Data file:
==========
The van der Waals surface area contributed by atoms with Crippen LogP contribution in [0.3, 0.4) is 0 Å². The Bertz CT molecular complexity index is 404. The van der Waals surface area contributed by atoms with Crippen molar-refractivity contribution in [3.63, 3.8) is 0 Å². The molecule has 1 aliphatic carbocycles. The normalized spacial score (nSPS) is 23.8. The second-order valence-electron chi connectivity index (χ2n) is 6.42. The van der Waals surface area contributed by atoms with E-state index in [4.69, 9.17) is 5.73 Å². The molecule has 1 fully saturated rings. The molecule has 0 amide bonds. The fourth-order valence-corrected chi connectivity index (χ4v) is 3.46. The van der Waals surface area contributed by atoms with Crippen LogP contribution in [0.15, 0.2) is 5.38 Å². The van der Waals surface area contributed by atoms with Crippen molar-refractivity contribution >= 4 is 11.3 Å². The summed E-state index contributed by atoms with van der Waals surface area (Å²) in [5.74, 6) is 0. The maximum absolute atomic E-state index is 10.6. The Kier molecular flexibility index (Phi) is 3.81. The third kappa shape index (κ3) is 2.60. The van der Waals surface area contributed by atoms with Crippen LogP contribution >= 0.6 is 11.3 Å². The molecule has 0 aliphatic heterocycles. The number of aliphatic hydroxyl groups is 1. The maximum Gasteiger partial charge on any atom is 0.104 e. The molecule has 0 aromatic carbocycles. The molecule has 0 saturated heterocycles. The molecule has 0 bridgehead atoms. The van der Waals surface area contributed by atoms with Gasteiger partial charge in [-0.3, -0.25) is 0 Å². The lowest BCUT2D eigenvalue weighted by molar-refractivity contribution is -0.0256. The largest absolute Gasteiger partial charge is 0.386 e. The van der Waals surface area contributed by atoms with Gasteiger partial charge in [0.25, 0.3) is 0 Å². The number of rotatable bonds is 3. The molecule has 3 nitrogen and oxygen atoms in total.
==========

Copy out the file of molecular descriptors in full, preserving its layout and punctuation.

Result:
The van der Waals surface area contributed by atoms with Crippen LogP contribution in [0.3, 0.4) is 0 Å². The Bertz CT molecular complexity index is 404. The van der Waals surface area contributed by atoms with Crippen molar-refractivity contribution in [3.63, 3.8) is 0 Å². The molecule has 1 aliphatic carbocycles. The normalized spacial score (nSPS) is 23.8. The second-order valence-electron chi connectivity index (χ2n) is 6.42. The van der Waals surface area contributed by atoms with E-state index in [4.69, 9.17) is 5.73 Å². The molecule has 1 fully saturated rings. The molecule has 0 amide bonds. The fourth-order valence-corrected chi connectivity index (χ4v) is 3.46. The van der Waals surface area contributed by atoms with Crippen LogP contribution in [0.15, 0.2) is 5.38 Å². The van der Waals surface area contributed by atoms with Crippen molar-refractivity contribution >= 4 is 11.3 Å². The summed E-state index contributed by atoms with van der Waals surface area (Å²) in [5.74, 6) is 0. The maximum absolute atomic E-state index is 10.6. The Kier molecular flexibility index (Phi) is 3.81. The third kappa shape index (κ3) is 2.60. The van der Waals surface area contributed by atoms with Crippen LogP contribution >= 0.6 is 11.3 Å². The molecule has 0 aliphatic heterocycles. The number of aliphatic hydroxyl groups is 1. The maximum Gasteiger partial charge on any atom is 0.104 e. The molecule has 0 aromatic carbocycles. The molecule has 0 saturated heterocycles. The molecule has 0 bridgehead atoms. The van der Waals surface area contributed by atoms with Gasteiger partial charge in [-0.3, -0.25) is 0 Å². The lowest BCUT2D eigenvalue weighted by molar-refractivity contribution is -0.0256. The largest absolute Gasteiger partial charge is 0.386 e. The van der Waals surface area contributed by atoms with Gasteiger partial charge in [0.25, 0.3) is 0 Å². The number of rotatable bonds is 3. The molecule has 3 nitrogen and oxygen atoms in total.